Gorman: Kugler anchoring another North Allegheny title run
TribLIVE Sports Videos
Patrick Kugler loves to pull pranks, but when North Allegheny football players decided to grow mustaches for the playoffs, the joke was on him.
“I can't grow facial hair,” Kugler said with great disappointment. “It's bad. I've been growing it a month, and it's barely noticeable.”
The reverse is true on the football field, where Kugler clearly stands out. It's no coincidence the 6-foot-4, 285-pound senior left tackle is a three-year starter and the Tigers are the first Quad-A team to win three consecutive WPIAL championships.
“When the names and faces changed, his was the same,” North Allegheny coach Art Walker said. “He's the leader of that offensive line, that's for sure. Those guys have become a very close group, and he's been the constant, definitely the cornerstone.”
Kugler has developed into one of the more dominant players in the WPIAL, if not the state, without ever scoring a touchdown.
“I'm not one to follow most of that stuff, but I feel like I do belong — me and Dorian Johnson — in that same category as Robert Foster and Tyler Boyd,” Kugler said of Belle Vernon's Johnson, Central Valley's Foster and Clairton's Boyd. “We understand that, as offensive linemen, you're not going to get the limelight, but you're the heart and soul of the team.”
A Michigan recruit who has been selected to play in the Under Armour All-America Game in January, the youngest son of Steelers offensive line coach Sean Kugler is not only a physical specimen who plays with a nasty streak but also one whose athleticism is underrated.
“He looks like an NFL guy playing with middle-school kids,” McDowell coach Mark Soboleski said before his Trojans lost to North Allegheny, 56-6, Friday night in a PIAA Class AAAA quarterfinal at Seneca Valley.
“You know he's a coach's kid. You can just tell. He's got great technique. He gets off the ball so hard. He does not look like he should run as fast as he does. You see kids that big and they're slow and gawky. But he's got great, great feet. I think he's in a class by himself. He stands alone.”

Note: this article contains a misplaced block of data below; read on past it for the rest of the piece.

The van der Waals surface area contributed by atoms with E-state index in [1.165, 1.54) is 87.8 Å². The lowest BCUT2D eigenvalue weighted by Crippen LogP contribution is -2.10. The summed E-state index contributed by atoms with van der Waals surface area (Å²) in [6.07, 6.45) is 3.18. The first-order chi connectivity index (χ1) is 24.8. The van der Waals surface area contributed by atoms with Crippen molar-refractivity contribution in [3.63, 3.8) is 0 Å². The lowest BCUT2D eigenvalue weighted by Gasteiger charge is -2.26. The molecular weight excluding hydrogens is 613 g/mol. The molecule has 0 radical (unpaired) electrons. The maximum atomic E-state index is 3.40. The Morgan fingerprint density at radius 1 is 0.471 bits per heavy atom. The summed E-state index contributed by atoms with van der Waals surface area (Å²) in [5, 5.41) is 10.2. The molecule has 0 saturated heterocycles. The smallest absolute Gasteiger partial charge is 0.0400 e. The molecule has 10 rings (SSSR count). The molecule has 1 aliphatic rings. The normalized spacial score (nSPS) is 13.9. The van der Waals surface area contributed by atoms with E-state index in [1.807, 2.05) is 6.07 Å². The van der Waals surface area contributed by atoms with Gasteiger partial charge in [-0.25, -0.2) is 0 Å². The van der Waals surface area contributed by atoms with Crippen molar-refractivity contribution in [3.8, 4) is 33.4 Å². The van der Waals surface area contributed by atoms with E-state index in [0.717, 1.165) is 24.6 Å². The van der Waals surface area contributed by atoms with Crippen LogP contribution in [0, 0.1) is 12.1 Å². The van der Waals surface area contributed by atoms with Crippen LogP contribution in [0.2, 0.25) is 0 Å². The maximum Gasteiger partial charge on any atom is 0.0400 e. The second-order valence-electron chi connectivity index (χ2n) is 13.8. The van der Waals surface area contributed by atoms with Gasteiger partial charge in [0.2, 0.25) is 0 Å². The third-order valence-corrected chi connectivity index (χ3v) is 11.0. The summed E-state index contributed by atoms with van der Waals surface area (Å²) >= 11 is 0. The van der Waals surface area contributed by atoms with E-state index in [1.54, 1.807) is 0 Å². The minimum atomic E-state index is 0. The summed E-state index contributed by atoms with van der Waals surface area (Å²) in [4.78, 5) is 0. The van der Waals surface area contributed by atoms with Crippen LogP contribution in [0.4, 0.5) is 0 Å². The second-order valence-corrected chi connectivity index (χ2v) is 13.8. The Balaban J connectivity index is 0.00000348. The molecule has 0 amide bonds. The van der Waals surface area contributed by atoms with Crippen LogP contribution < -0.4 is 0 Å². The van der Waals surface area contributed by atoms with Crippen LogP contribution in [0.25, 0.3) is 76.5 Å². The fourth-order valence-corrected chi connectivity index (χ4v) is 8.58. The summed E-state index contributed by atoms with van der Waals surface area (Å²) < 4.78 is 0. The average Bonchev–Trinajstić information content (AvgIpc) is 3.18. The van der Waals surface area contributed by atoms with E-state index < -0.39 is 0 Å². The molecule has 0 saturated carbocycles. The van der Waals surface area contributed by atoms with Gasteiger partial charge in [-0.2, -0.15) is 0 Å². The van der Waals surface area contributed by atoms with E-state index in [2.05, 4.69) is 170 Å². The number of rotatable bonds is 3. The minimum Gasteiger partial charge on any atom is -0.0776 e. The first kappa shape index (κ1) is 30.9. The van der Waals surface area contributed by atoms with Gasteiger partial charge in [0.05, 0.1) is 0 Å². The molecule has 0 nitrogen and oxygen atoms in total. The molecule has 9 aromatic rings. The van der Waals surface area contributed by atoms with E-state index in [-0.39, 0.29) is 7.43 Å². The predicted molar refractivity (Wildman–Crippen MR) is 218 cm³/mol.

Kugler spent the summer working on his steps in pass protection, allowing quarterback Mack Leftwich to throw for 2,915 yards and 40 touchdowns. Yet when the Tigers need tough yards, they know whose blocks to run behind.
“I don't ever have to worry about anyone coming from my blind side,” Leftwich said. “That's one less thing to worry about. And when we need a yard or two to get a first down, we run behind him and tight end Kevin Edwards. Being on the down-blocking from those two is not something you want to be on the other end of.”
Woodland Hills coach George Novak, whose Wolverines lost to North Allegheny in the WPIAL final for the second time in three years, puts Kugler in “the same category” as Stefen Wisniewski, the former Central Catholic and Penn State star who starts at center for the Oakland Raiders.
Kugler's value comes in his blocking on offense and drawing double teams at defensive tackle.
“Trust me, if I had to pick one guy, I don't know if it would be Leftwich or him,” Novak said. “People don't think about linemen that way, but he's one of the cream of the crop.”
Kugler will be the first to say there's room for improvement. He has increased his strength considerably since his sophomore year but bench presses only 15 pounds more than his body weight. And critics say he takes the occasional play off, a sign of his stamina.
Kugler, however, has developed into an emotional leader who adds levity to the Tigers' locker room.
“He's the guy making jokes and doing pranks to keep everyone loose and laughing,” Leftwich said. Adds Walker: “When the game starts he's all business. He calls people out. He's very competitive.”
That is evident in everything from pingpong games against his mother to wrestling matches with his older brother, Rob, a redshirt freshman right guard at Purdue, to see who was tougher.
“He's learned so much from his brother,” Walker said, “but he's come out of his shell since his brother has been gone.”
Kugler wants to go out the same way his brother did, by winning a PIAA championship.
Then he could finally shave.
Kevin Gorman is a staff writer for Trib Total Media. He can be reached at email@example.com or 412-320-7812.
Show commenting policy
TribLive commenting policy
- Steelers notebook: Injury to RT Gilbert opens door for Adams to start
- Company seeks to reopen coal mine in Nottingham, Washington County
- Police identify driver in North Side crash that killed pregnant woman
- Mt. Pleasant girls basketball coach eager to start season with versatile team
- Bushy Run Battlefield upgrades to include trail, signs, landscaping
- Pine-Richland hopes to avoid ‘drop off’ against State College
- Pitt receiver Boyd continues to grow on and off the field
- Holiday shoppers expected to spend conservatively
- Florida roommates find a career in playing video games on web channel Twitch
- Kittanning boys basketball shoots for 4th straight playoff trip in program’s final season
- Through the years: A look at final games of A-K Valley schools